Their name too, comes from a chapter in an old book on witchcraft that explains how to make ink for a love letter from the ashes of old love letters – a darkly sweet and poetic notion that fits them well.

Looking at LeBlanc and Dehan, the fascination with such things fits – they’re both dressed all in black and hung with a myriad of pendants and amulets, LeBlanc’s giant silver rings clinking as she talks. Linnell is different; in jeans and Converse, he looks more like the boy next door in a 1950s suburb.

The difference is nice – rather than an entity in itself, Love Inks seems very much a meeting of three distinct individuals. “We’ve never come up with a song through a jam session” says LeBlanc, explaining that it’s more a case of one of them bringing a fairly resolved piece to the others and taking it from there. You can hear it in the music – the elements of vocals, bass and guitar sound clearly separate and the restrained arrangements allow them each to shine. They’re united by what could almost be considered a fourth member of the band – the drum tracks. Painstakingly crafted, mainly by Dehan and Linnell, they’re recorded first on a seventies synthesiser for that vintage sound and then transferred to a new model to be manipulated more easily.

The band recorded ESP at home on an eight-track and say the analogue approach was just what they needed, giving them enough time and mental space to achieve the sound they wanted, and to edit a vast amount of songs and ideas down to a collection they were happy with.

The three certainly come across as perfectionists, with a clear idea of what they want to achieve. Before they even began playing together they’d spend hours just discussing what sound they wanted to go for. Dehan mentions he’d recently rediscovered the notes the band made back then – abstract lists of words that described what they were after. “Desert” was one of them. Linnell, in describing what he’s trying to achieve with guitar, says he’s attracted to Scandinavia and “vast, white snowy plains”.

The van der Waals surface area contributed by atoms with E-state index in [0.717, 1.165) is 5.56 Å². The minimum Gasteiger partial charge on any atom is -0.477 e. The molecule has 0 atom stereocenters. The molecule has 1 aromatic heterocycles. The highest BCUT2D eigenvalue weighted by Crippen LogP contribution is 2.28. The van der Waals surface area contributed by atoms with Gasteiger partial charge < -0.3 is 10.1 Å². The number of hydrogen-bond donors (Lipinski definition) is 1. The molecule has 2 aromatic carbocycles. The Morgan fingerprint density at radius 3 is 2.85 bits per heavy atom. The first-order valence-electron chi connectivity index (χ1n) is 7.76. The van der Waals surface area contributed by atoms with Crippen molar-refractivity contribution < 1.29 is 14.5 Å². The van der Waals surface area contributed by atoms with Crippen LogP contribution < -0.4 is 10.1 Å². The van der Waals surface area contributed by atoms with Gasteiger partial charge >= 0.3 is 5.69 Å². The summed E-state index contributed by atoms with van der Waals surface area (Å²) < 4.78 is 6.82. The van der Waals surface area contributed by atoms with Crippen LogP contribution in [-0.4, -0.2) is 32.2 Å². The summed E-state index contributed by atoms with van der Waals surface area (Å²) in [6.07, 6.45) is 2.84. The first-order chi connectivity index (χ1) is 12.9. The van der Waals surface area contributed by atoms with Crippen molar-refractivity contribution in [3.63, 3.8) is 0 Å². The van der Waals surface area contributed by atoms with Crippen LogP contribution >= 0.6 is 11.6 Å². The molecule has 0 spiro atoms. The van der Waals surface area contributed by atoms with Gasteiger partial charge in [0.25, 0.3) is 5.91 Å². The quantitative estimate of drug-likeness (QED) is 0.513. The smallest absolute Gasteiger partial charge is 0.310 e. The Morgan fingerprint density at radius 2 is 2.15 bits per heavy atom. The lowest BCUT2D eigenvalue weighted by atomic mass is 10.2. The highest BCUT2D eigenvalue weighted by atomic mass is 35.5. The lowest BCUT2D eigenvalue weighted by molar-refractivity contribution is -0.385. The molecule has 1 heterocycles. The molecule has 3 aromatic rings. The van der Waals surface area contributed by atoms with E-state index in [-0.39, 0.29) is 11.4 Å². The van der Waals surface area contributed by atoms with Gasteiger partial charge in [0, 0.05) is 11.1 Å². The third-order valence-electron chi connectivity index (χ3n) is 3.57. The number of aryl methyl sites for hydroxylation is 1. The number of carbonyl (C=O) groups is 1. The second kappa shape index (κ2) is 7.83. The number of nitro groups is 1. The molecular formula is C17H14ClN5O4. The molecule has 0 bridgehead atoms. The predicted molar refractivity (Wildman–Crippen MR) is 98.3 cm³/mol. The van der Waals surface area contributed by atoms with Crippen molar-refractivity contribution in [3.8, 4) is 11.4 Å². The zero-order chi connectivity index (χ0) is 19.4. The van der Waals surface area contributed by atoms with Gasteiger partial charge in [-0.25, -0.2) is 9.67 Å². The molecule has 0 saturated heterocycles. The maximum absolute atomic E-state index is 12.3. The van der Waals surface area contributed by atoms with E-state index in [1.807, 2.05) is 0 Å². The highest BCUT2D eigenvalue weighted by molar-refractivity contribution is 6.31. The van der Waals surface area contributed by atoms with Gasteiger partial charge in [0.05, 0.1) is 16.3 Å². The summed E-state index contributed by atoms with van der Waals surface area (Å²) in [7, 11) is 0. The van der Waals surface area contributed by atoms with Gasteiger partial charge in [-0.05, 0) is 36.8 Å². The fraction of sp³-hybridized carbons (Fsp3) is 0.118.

Giving the three one artist each to cite as a source of inspiration or just someone they simply like, the responses were suitably individual and varied. LeBlanc is a big fan of James Blake at the moment, and says she loves what he’s doing with his voice and how he’s experimenting with his music. Linnell chooses Björk – again with the Nordic theme, and because she’s an artist that's pushing her music to the edge. Dehan, bless him, cited ZZ Top, perhaps, he thought, because they’re that little ol' band from Texas, but mainly because after being so restrained in his own music it’s nice to occasionally blast his eardrums with something loud and loose.

I admire their approach – perfecting a craft by honing in, focusing on creating something small and perfectly formed. So where do they go from here? LeBlanc says her time on tour is helping her to discover new qualities in her voice – something she wants to explore further. And Dehan says they’re starting to feel more comfortable with digital recording, which opens up a whole new world of possibilities. Having started with an album that was all about restraint and reduction, perhaps now they feel they can let go a little. Maybe even add some stuff.